6th: Todd Anderson
This is a deck trying to do it all, and it doesn’t fall as short as you might expect. It has Pillar of Flame and Counterflux as it tries to be equally matched against Geralf's Messenger and Sphinx's Revelation. I really like Counterflux, as there are far more counterspells being played now, and far fewer flashback cards being played than before.
When I played Bant for the first time at GP San Antonio, I always wondered if it was right for the UWR decks to play Dissipate or Counterflux, and as I said I think now the clear favorite is Counterflux. If it weren’t for a blunder in his game five, we could well have seen Todd Anderson holding the trophy at the end of the day. This deck is awesome against Zombies and has decent game against Bant, but I’m just a little surprised to see zero copies of Geist of Saint Traft in the sideboard—instead Todd solves those long control matchups with Jace, Memory Adept, which is a card I have always run and liked.
7th: Leon Kornacki
Leon Kornacki did not have his decklist posted and I have no idea what he played, my apologies.
8th: Adam Prosak
Noooooooo! Why Adam!? Why would you play with Azorius Guildgate? Lands like Azorius Guildgate are already really poor in Constructed, but even worse in decks like this with many cheap cantrips that allow you to keep land light hands and rip through your deck quickly in the first couple turns.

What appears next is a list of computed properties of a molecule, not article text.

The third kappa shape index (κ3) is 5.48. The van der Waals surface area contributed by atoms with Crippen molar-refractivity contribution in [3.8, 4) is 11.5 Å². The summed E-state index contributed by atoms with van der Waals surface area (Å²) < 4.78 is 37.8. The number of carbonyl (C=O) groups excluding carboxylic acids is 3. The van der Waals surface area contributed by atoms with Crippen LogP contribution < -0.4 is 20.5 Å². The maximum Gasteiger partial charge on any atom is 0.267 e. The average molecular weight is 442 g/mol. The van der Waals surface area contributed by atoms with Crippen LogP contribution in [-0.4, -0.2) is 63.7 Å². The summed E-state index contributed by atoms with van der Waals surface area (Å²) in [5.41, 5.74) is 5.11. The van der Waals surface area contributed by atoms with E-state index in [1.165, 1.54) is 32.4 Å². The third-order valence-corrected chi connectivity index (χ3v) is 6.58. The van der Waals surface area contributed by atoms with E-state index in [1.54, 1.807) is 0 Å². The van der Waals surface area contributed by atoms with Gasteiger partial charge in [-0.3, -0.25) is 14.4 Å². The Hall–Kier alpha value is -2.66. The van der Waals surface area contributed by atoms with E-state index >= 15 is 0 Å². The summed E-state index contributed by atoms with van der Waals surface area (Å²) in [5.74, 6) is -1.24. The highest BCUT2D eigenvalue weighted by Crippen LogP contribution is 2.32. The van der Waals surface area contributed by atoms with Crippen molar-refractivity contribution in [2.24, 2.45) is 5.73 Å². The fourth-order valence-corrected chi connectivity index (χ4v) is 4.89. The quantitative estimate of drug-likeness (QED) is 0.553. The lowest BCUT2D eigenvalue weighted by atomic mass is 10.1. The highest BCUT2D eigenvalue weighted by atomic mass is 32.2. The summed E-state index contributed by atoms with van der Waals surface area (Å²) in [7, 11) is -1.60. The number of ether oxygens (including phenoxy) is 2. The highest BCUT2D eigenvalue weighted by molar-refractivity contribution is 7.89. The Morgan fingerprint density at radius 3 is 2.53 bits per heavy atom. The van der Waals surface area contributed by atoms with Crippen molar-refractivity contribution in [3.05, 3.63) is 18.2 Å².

With the old UW Delver deck, as a rule, it was OK to spend your early turns looking for spell or looking for lands, but never OK to try to do both. Basically, keeping a 1-land hand with Ponder when your land is Glacial Fortress means you’re going to be starting in an even larger hole. He also uses Rhox Faithmender, though to a much less powerful total upside than the Bant list. Erase is a strange card that stands out like a sore thumb, I have to assume he is playing it for Detention Spheres and Rancor that works well with Snapcaster Mage.
This was a pretty strong Top 8, with excellent players and some fine decks—the big takeaway is definitely to play Bant, because it crushes every deck in the format that tries to beat Zombies. There were no Zombies in the Top 8. The strongest sideboard cards from these lists are Jace, Memory Adept, Izzet Staticaster, and Rhox Faithmender. So keep an eye out for those.